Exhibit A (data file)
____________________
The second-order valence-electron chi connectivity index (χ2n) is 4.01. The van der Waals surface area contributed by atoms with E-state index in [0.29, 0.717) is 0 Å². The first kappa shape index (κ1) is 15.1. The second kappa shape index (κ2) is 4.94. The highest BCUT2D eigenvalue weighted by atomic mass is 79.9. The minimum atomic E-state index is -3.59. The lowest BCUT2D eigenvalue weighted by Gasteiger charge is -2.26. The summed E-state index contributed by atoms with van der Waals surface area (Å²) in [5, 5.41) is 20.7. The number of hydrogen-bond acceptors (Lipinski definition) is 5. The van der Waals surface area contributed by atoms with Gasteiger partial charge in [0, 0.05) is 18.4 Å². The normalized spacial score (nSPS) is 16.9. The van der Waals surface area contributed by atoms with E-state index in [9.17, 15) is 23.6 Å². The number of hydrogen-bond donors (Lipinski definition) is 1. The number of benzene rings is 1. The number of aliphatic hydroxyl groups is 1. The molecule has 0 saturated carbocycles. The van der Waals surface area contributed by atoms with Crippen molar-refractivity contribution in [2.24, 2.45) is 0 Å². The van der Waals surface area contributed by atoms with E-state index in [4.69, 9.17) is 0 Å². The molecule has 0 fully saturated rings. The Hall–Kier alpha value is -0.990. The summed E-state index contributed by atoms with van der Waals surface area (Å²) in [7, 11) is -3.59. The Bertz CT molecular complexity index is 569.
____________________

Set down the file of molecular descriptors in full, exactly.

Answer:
The second-order valence-electron chi connectivity index (χ2n) is 4.01. The van der Waals surface area contributed by atoms with E-state index in [0.29, 0.717) is 0 Å². The first kappa shape index (κ1) is 15.1. The second kappa shape index (κ2) is 4.94. The highest BCUT2D eigenvalue weighted by atomic mass is 79.9. The minimum atomic E-state index is -3.59. The lowest BCUT2D eigenvalue weighted by Gasteiger charge is -2.26. The summed E-state index contributed by atoms with van der Waals surface area (Å²) in [5, 5.41) is 20.7. The number of hydrogen-bond acceptors (Lipinski definition) is 5. The van der Waals surface area contributed by atoms with Gasteiger partial charge in [0, 0.05) is 18.4 Å². The normalized spacial score (nSPS) is 16.9. The van der Waals surface area contributed by atoms with E-state index in [9.17, 15) is 23.6 Å². The number of hydrogen-bond donors (Lipinski definition) is 1. The number of benzene rings is 1. The number of aliphatic hydroxyl groups is 1. The molecule has 0 saturated carbocycles. The van der Waals surface area contributed by atoms with Crippen molar-refractivity contribution in [2.24, 2.45) is 0 Å². The van der Waals surface area contributed by atoms with E-state index in [4.69, 9.17) is 0 Å². The molecule has 0 fully saturated rings. The Hall–Kier alpha value is -0.990. The summed E-state index contributed by atoms with van der Waals surface area (Å²) in [7, 11) is -3.59. The Bertz CT molecular complexity index is 569.